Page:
Entering the rave since the age of 15, Harley D’s been committed to beatcraft since before he could grow whiskers on his chin.
First he cut his teeth on the UK south coast free party scene, then came a noisy but short-lived arrival in jump up before he took a sudden diversion in the mid 2010s, stopped releasing music for six years and focused on honing his craft.
Time well spent; a remix competition win with SaSaSaS opened the gates for releases on heavy hitting labels such as Serial Killaz, Invicta Audio, Grid, Audio Addict and, as of last month, bass music giants Crucast with one of his biggest EPs so far – Enter The Rave.
Flexing a sound that dips its nose and toes into everything from tear-out to deep via twisted techy hybrids, Harley’s years of studying, refining and digging foundations – not to mention the musical diet he’s had since birth from his junglist father – have paid off. A rich palette, crisp and heavyweight production execution and a cool air of non-urgency are the result of this approach. Why hurry when you’ve already committed your life to this culture and you love what you do?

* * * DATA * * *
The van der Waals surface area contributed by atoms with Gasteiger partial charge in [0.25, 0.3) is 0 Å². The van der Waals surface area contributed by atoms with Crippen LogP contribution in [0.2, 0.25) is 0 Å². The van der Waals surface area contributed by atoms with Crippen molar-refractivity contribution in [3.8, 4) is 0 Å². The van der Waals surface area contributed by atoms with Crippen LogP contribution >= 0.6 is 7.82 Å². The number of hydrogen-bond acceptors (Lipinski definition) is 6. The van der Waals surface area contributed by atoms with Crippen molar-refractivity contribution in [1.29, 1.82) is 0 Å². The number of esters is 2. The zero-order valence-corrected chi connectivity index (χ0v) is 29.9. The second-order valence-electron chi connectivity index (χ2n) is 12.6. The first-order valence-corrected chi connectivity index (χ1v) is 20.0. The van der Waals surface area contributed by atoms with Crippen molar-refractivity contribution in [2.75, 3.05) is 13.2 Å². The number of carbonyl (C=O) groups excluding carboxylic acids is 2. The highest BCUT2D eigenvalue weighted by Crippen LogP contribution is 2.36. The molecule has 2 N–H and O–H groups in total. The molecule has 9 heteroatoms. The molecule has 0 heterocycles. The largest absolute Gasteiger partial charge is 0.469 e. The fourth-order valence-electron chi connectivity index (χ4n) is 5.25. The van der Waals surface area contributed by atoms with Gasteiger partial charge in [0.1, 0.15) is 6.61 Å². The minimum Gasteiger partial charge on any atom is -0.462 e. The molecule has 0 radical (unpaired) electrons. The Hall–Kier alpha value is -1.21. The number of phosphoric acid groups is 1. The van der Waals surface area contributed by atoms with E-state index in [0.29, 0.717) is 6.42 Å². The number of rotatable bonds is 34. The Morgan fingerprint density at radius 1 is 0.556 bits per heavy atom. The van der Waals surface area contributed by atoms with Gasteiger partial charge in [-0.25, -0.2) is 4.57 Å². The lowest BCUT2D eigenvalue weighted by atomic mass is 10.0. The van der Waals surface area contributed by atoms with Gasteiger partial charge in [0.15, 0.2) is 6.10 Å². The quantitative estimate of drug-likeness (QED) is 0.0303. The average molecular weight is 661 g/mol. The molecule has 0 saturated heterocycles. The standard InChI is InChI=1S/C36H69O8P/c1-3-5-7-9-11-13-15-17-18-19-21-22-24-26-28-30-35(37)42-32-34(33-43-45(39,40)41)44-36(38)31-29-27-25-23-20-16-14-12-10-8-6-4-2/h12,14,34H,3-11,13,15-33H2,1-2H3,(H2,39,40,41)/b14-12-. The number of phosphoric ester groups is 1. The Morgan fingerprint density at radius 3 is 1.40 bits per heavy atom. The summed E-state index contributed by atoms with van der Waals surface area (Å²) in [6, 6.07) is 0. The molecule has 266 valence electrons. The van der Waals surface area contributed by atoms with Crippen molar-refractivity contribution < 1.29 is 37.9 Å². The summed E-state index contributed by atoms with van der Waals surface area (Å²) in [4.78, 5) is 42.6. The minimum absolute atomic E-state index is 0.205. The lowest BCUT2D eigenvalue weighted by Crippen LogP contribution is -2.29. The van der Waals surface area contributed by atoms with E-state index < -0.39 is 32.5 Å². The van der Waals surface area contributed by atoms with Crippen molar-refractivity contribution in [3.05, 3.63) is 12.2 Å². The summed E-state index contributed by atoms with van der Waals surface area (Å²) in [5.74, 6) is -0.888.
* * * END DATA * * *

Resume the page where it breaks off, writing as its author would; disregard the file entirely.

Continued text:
With his Colours EP dropping next month and plenty more in store for the rest of 2022 – plus plans for an album even further in the future – Harley gives UKF his plus one for a quick chat in the smokers about all things rave, roots and beyond.
When was the first time you ever entered a rave?
Good question. Which type of rave are we talking about? Club night or proper rave? My first club night was in Matter, if you remember that place? It was an under-16 event called Under The Radar but, before that, my first experiences were putting beach parties on in my area. We’d take some decks down, take some speakers and that progressed to doing things on the free party scene from a young age. We built our own soundsystem. A few crews came together and that’s how I developed in the scene.
Wow so super young!
Pretty young. 15/16. I live in Margate and we had a great scene at the time. there were loads of opportunities to put on little parties.
What was your soundsystem called?